Superhydrophobic and Flexible Aerogels

  • A. Venkateswara Rao
  • G. M. Pajonk
  • Digambar Y. Nadargi
  • Matthias M. Koebel
Part of the Advances in Sol-Gel Derived Materials and Technologies book series (Adv.Sol-Gel Deriv. Materials Technol.)


Aerogels with reduced fragility and increased hydrophobicity have significant potential to expand their use as lightweight structural, insulating or shock absorbing materials especially in aeronautics, microelectronics, and sensing applications. In addition, there is a potential for extremely hydrophobic aerogels in oil-spill clean-up applications. This chapter describes synthesis, physico-chemical properties, and applications of flexible superhydrophobic silica aerogels that is to say silica aerogels with typical water contact angles >150° and high mechanical flexibility. Such materials are accessible via a two-step sol–gel process from methyl-trialkoxysilane precursors. Extreme hydrophobicity has been obtained with measured water contact angles as high as 175°. The criticality of the water droplet size on a superhydrophobic aerogel was determined to be 2.7 mm. The velocity of the water droplet on such a superhydrophobic surface has been observed to be 1.44 m/s for 55° inclination, which is close to the free fall velocity (~1.5 m/s). Elastic and rheological properties of as-prepared aerogels are also described in this chapter. Young’s modulus of the aerogels is determined by uniaxial compression test measurements. Apart from synthesis and characterization, emphasis is placed on their potential use as shock absorbing materials and efficient absorbents of oil and organic compounds in general.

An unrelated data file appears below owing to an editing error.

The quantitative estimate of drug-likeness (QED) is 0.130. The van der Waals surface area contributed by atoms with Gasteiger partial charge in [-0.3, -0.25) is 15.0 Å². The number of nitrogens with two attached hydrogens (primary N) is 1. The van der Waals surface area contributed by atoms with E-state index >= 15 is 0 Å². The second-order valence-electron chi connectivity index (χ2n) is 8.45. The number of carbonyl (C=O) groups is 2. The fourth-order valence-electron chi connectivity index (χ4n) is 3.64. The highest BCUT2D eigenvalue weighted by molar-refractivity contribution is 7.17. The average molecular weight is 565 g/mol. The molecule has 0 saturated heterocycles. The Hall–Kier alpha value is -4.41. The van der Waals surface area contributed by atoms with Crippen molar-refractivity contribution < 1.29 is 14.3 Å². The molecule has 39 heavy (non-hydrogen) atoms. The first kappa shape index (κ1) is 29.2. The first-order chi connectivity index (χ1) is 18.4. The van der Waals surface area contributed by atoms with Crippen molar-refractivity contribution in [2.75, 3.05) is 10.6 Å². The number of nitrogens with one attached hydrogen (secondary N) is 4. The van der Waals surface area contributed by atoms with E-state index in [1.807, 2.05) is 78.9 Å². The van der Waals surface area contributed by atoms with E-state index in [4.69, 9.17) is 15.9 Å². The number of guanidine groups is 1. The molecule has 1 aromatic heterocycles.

Contact Angle Light Emit Diode Water Droplet Water Contact Angle Uptake Capacity 
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Copyright information

© Springer Science+Business Media, LLC 2011

Authors and Affiliations

  • A. Venkateswara Rao
    • 1
  • G. M. Pajonk
    • 2
  • Digambar Y. Nadargi
    • 3
  • Matthias M. Koebel
    • 3
  1. 1.Air Glass Laboratory, Department of PhysicsShivaji UniversityKolhapurIndia
  2. 2.Laboratoire des Matériaux et Procédés CatalytiquesUniversité Claude Bernard Lyon 1VilleurbanneFrance
  3. 3.Laboratory for Building TechnologiesEmpa, Swiss Federal Laboratories for Materials Science and TechnologyDübendorfSwitzerland

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